Dunaway's acting "choices" are nothing if not idiosyncratic: clutching her bosom frantically as she cries, "You...deliberately...embarass me in front of a REPORTER!"; copying the real-life Crawford's facial expressions from the horror flick "Strait-Jacket" in the axe-wielding scene; and, most famously, her odd, cross-eyed pose that she strikes not once, or twice, but three times: holding baby Christina on the staircase, rubbing moisturizer on her elbows after hiding Christina's dolls, and following her wire hanger/cleansing powder attack.
It is Dunaway's nostril-flaring, hair-pulling, bosom-clutching style that really sends this film into the camp stratosphere. On paper, such scenes as Joan swatting Christina on the butt for defying her orders, or Joan insisting that Christina finish her rare steak, would seem bland. In Dunaway's hands, they become something else altogether!
Actually, Christina Crawford should thank Faye Dunaway; if not for her crazed, unforgettable portrayal, "Mommie Dearest" would have been just another trashy Hollywood memoir that eventually would've been forgotten (does anyone really care about B.D. Hyman's book about Bette Davis anymore?). And a film version without Dunaway would've been rightfully panned, forgotten, and relegated to cut-out bins at your local video emporium. Instead, Faye Dunaway has ensured its place in film immortality. It still stands alone among camp classics, but perhaps some re-evaluation of it (and of Joan Crawford herself) is due.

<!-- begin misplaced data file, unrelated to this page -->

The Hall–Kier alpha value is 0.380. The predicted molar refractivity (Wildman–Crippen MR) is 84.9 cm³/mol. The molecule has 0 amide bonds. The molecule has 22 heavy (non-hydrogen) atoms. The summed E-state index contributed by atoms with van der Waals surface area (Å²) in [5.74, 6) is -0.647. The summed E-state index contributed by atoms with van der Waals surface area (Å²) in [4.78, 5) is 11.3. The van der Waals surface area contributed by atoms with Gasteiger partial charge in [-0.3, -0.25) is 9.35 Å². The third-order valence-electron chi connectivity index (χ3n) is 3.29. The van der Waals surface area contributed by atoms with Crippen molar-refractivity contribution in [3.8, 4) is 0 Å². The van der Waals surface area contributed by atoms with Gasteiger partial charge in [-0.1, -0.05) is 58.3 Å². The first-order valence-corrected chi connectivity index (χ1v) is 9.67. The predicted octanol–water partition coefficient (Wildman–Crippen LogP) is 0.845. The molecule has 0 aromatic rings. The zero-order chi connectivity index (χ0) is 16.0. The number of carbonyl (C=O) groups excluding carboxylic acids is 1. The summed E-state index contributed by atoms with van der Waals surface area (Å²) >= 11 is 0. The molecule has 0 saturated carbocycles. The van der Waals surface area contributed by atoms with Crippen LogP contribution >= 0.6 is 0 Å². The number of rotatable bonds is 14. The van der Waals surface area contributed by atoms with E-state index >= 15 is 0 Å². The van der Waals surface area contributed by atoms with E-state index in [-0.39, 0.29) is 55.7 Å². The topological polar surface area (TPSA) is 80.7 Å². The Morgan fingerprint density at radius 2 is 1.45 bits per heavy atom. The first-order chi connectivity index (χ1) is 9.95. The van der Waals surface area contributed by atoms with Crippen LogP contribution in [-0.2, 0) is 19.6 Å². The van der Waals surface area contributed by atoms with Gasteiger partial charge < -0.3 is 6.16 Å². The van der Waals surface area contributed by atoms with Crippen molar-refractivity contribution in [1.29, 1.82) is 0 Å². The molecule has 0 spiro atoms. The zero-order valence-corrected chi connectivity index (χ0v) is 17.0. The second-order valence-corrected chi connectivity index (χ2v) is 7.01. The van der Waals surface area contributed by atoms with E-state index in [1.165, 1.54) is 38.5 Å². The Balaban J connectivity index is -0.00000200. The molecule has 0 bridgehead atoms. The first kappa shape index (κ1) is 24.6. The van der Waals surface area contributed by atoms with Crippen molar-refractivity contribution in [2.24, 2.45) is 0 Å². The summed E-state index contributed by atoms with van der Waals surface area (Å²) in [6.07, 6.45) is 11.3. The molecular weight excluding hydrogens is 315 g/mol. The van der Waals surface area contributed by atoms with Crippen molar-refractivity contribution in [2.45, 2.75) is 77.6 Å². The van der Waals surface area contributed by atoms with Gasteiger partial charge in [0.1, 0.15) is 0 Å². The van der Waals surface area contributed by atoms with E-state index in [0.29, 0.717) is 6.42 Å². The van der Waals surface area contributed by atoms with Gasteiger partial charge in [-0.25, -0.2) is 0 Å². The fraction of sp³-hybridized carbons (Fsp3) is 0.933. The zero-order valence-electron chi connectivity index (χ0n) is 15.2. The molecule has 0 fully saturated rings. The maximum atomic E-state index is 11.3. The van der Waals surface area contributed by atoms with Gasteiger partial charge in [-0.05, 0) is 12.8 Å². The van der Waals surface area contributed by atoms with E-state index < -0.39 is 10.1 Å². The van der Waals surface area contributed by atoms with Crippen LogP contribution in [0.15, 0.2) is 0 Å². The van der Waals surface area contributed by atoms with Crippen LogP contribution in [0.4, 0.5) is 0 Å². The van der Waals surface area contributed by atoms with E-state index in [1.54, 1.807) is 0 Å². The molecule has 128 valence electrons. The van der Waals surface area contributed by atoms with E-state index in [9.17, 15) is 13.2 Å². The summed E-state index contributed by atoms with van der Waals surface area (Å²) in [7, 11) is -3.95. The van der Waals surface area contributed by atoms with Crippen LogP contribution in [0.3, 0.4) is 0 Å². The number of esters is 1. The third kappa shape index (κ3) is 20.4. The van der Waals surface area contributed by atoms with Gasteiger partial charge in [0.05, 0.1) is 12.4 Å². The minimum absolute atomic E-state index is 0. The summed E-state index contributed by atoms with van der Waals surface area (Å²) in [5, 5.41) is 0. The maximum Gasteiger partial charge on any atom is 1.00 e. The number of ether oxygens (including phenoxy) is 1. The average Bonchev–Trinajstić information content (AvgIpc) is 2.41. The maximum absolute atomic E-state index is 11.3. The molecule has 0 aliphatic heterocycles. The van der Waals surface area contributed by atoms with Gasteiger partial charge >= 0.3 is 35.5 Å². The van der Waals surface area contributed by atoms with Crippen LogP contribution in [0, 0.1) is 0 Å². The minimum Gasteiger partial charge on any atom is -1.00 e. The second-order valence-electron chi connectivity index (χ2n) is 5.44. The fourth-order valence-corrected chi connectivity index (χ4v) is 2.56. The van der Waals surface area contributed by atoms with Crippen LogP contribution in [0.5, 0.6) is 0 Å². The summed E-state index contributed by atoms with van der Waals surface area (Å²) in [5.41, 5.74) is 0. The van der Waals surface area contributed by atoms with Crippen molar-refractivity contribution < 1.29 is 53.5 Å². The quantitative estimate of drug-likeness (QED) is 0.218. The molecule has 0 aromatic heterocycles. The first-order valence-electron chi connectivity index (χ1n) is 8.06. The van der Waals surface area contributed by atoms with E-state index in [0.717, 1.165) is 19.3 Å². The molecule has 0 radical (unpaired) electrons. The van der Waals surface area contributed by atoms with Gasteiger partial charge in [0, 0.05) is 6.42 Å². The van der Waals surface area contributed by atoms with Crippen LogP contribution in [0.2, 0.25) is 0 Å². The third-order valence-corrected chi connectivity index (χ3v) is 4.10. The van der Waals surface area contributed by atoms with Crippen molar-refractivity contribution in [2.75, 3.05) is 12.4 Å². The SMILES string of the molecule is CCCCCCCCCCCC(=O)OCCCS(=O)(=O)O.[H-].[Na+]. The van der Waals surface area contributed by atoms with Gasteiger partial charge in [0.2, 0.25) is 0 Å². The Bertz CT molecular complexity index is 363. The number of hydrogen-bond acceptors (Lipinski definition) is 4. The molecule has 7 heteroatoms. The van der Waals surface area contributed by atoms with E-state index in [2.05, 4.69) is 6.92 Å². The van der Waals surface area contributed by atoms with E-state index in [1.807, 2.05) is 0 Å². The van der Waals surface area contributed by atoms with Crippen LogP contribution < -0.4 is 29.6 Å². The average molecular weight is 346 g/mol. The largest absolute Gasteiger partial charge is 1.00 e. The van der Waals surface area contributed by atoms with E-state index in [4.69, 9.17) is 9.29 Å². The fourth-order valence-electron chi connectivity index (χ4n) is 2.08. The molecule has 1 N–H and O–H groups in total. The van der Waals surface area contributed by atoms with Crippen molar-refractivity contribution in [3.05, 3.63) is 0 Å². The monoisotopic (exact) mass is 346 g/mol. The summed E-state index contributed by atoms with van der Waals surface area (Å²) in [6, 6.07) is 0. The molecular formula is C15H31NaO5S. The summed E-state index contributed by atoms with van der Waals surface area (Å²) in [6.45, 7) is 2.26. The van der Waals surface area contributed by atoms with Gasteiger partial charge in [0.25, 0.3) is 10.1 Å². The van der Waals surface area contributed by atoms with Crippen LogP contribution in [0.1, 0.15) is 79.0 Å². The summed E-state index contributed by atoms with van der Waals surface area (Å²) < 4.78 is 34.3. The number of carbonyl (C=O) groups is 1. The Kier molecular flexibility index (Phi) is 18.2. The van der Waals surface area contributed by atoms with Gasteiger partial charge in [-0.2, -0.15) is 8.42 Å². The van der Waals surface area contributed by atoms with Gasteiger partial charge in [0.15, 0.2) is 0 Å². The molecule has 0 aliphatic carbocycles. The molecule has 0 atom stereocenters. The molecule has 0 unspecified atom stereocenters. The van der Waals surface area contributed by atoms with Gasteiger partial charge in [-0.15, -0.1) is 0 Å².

Definitely worth watching!
* The part of 'Joan Crawford' was originally to have been played by Anne Bancroft, who left the project once the screenplay was completed.
* Contrary to urban legend, the scene in which Joan Crawford substitutes for her daughter Christina Crawford on the soap opera was NOT filmed on the Cunningham living room and kitchen set from "Happy Days" (1974).
* This was the first film ever to "sweep" The Golden Raspberry (RAZZIE) Awards, winning five Dis-Honors from a then-record nine Nominations.
* It was reported that in an interview that Joan Crawford said that if ever a movie was to be made on her life story she wanted Faye Dunaway to play her.
* A month after the film was released to bad reviews, audiences flocked to see the film armed with Ajax and wire hangers to actively "participate" with the film in a manner similar to The Rocky Horror Picture Show (1975). Paramount seized on this new found notoriety and began to bill the film as a camp classic, with ads and posters proclaiming, "Meet the biggest MOTHER of them all!"
* Little love was lost between costume designer Irene Sharaff and Faye Dunaway. "Yes, you may enter Miss Dunaway's dressing room," Sharaff once said, "but first you most throw a raw steak in - to divert her attention."